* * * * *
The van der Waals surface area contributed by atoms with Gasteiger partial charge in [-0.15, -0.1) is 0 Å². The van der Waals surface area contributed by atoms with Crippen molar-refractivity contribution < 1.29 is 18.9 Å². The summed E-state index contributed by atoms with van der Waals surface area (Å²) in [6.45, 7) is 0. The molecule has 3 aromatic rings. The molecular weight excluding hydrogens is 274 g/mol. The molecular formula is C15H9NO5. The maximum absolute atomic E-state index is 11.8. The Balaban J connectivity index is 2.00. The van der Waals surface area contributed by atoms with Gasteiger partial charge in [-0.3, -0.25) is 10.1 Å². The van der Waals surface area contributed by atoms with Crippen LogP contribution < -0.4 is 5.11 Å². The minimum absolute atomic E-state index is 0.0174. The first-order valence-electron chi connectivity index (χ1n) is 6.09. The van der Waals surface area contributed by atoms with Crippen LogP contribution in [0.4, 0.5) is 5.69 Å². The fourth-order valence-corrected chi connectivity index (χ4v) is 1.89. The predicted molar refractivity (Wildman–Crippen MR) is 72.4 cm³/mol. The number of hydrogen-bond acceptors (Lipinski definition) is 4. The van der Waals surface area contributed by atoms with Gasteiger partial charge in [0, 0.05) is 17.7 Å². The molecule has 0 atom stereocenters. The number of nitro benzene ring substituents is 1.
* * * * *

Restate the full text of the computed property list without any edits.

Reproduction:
The van der Waals surface area contributed by atoms with Gasteiger partial charge in [-0.15, -0.1) is 0 Å². The van der Waals surface area contributed by atoms with Crippen molar-refractivity contribution < 1.29 is 18.9 Å². The summed E-state index contributed by atoms with van der Waals surface area (Å²) in [6.45, 7) is 0. The molecule has 3 aromatic rings. The molecular weight excluding hydrogens is 274 g/mol. The molecular formula is C15H9NO5. The maximum absolute atomic E-state index is 11.8. The Balaban J connectivity index is 2.00. The van der Waals surface area contributed by atoms with Gasteiger partial charge in [-0.3, -0.25) is 10.1 Å². The van der Waals surface area contributed by atoms with Crippen LogP contribution < -0.4 is 5.11 Å². The minimum absolute atomic E-state index is 0.0174. The first-order valence-electron chi connectivity index (χ1n) is 6.09. The van der Waals surface area contributed by atoms with Crippen LogP contribution in [0.4, 0.5) is 5.69 Å². The fourth-order valence-corrected chi connectivity index (χ4v) is 1.89. The predicted molar refractivity (Wildman–Crippen MR) is 72.4 cm³/mol. The number of hydrogen-bond acceptors (Lipinski definition) is 4. The van der Waals surface area contributed by atoms with Gasteiger partial charge in [0, 0.05) is 17.7 Å². The molecule has 0 atom stereocenters. The number of nitro benzene ring substituents is 1.